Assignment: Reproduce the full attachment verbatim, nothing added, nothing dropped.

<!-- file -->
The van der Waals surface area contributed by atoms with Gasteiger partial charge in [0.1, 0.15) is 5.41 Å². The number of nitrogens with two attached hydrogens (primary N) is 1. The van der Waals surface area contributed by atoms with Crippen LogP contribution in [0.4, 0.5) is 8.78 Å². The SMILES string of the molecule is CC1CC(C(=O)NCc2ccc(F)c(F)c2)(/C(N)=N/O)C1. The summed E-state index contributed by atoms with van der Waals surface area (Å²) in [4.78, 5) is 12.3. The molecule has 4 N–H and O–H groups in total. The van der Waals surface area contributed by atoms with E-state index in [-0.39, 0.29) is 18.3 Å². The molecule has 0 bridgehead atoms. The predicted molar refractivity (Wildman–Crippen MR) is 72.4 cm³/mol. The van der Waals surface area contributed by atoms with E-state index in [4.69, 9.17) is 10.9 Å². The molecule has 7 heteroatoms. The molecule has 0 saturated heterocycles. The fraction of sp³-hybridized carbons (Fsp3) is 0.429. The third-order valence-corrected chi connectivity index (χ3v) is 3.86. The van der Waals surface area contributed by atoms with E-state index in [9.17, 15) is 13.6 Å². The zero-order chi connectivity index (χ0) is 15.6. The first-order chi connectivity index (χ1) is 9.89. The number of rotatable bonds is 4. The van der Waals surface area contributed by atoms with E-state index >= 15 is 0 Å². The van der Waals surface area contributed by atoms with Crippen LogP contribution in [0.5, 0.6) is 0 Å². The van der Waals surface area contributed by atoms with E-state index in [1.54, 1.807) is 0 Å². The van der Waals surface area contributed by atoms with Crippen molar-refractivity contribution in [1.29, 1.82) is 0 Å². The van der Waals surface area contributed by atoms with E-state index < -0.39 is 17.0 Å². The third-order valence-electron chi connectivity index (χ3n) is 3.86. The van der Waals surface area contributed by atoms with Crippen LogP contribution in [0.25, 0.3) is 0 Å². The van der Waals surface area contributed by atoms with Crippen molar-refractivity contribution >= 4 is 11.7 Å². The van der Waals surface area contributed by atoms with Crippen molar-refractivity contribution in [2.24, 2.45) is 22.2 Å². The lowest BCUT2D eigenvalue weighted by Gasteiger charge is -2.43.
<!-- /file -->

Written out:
The van der Waals surface area contributed by atoms with Gasteiger partial charge in [0.1, 0.15) is 5.41 Å². The number of nitrogens with two attached hydrogens (primary N) is 1. The van der Waals surface area contributed by atoms with Crippen LogP contribution in [0.4, 0.5) is 8.78 Å². The SMILES string of the molecule is CC1CC(C(=O)NCc2ccc(F)c(F)c2)(/C(N)=N/O)C1. The summed E-state index contributed by atoms with van der Waals surface area (Å²) in [4.78, 5) is 12.3. The molecule has 4 N–H and O–H groups in total. The van der Waals surface area contributed by atoms with E-state index in [-0.39, 0.29) is 18.3 Å². The molecule has 0 bridgehead atoms. The predicted molar refractivity (Wildman–Crippen MR) is 72.4 cm³/mol. The van der Waals surface area contributed by atoms with E-state index in [4.69, 9.17) is 10.9 Å². The molecule has 7 heteroatoms. The molecule has 0 saturated heterocycles. The fraction of sp³-hybridized carbons (Fsp3) is 0.429. The third-order valence-corrected chi connectivity index (χ3v) is 3.86. The van der Waals surface area contributed by atoms with E-state index in [9.17, 15) is 13.6 Å². The zero-order chi connectivity index (χ0) is 15.6. The first-order chi connectivity index (χ1) is 9.89. The number of rotatable bonds is 4. The van der Waals surface area contributed by atoms with E-state index >= 15 is 0 Å². The van der Waals surface area contributed by atoms with Crippen LogP contribution in [0.5, 0.6) is 0 Å². The van der Waals surface area contributed by atoms with E-state index in [1.54, 1.807) is 0 Å². The van der Waals surface area contributed by atoms with Crippen molar-refractivity contribution in [1.29, 1.82) is 0 Å². The van der Waals surface area contributed by atoms with E-state index < -0.39 is 17.0 Å². The third-order valence-electron chi connectivity index (χ3n) is 3.86. The van der Waals surface area contributed by atoms with Crippen LogP contribution in [0.25, 0.3) is 0 Å². The van der Waals surface area contributed by atoms with Crippen molar-refractivity contribution >= 4 is 11.7 Å². The van der Waals surface area contributed by atoms with Crippen molar-refractivity contribution in [2.24, 2.45) is 22.2 Å². The lowest BCUT2D eigenvalue weighted by Gasteiger charge is -2.43.